Objective Morality

Custom Student Mr. Teacher ENG 1001-04 25 November 2016

Objective Morality

My purpose in writing this is to argue for the existence of an objective morality based entirely on rational and scientific reasoning. By “objective morality” I do not simply mean that morality exists in the sense that various societies consider various actions to be immoral. What I mean is that certain actions are inherently right or wrong regardless of what any society thinks about them. In other words, I mean that there is an “objective morality” which exists independently of human beliefs and human civilization.

There are many people who have the opinion that it is not possible to believe in such an objective morality without also believing in concepts such as God or an eternal soul. I believe that they are wrong. I will attempt to show that an objective morality exists and that this morality is the same regardless of which religion, if any, is correct. Many people believe that without a religious framework, the only possible conclusion is that all morality is nothing more than a human construct without any objective existence.

In other words, what morality a person or a culture accepts is like picking a favorite flavor of ice cream. Some individuals prefer strawberry ice cream, other individuals prefer chocolate, and no person’s preference is “more correct” than another’s. In a similar manner, they argue, different individuals and different societies have various favorite moral belief systems, and just as with ice cream, no particular set of moral beliefs is “more correct” than any other. A common argument for this type of thinking is the following. Throughout history, different cultures have had vastly different moral systems.

In fact, on almost any moral issue, it appears that there is absolutely no agreement or consensus shared by even a majority of the cultures throughout history. In addition to this, there appears to be no way to prove the superiority of one moral system over another using logic alone. So the only way in which one moral system can actually be the correct one is if religion is the tie breaker. That is, whichever value system the “correct religion” advocates is the correct value system. Otherwise, there is no way to decide between them. I believe that this type of argument is easily refuted.

In order to argue for the existence of an objective morality, I will have to do more than just point out the flaws in lines of reasoning such as this. I will have to provide my own arguments that an objective morality does exist, and I will have to discuss where this morality “comes from”. I will also have to explain a process by which we can attempt to determine what it is. This is what I intend to do. I would first, though, like to take some time to point out some of the errors in the reasoning above. There are two points that the argument above makes.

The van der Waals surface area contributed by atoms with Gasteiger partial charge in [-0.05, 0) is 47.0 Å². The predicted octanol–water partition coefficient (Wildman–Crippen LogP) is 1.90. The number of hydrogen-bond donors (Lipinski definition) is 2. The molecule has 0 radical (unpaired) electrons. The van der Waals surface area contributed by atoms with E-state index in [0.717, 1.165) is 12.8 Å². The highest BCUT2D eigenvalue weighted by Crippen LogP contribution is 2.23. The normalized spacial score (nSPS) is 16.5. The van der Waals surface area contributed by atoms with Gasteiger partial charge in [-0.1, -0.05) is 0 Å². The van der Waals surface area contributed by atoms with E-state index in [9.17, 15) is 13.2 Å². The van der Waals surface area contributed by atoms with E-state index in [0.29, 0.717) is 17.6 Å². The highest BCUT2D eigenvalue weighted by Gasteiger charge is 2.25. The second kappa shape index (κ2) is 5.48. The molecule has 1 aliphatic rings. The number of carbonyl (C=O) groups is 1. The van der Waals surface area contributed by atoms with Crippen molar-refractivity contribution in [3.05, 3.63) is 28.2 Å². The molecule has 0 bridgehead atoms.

The first regards the lack of consensus regarding morality. The second involves the inability to prove the superiority of one moral system over another using logic alone. It is true that throughout history, different cultures have held vastly different beliefs about morality. These cultures have also held vastly different beliefs regarding natural physical laws. Consider, for example, the belief in gravity. Currently, it is believed that the phenomena which we call gravity is the result of the fact that objects with mass cause a curvature in “space-time”.

Under this framework, we believe that a clock located in a high gravitational field will appear to run slower than an identical clock in a region with low gravity. We also believe, under this framework, that the path of something without mass, such as a beam of light, is affected by gravity. This was not always the case. At the beginning of the twentieth century, for example, it was believed that the phenomena of gravity is the result of the fact that all objects with mass exert an attractive force on each other.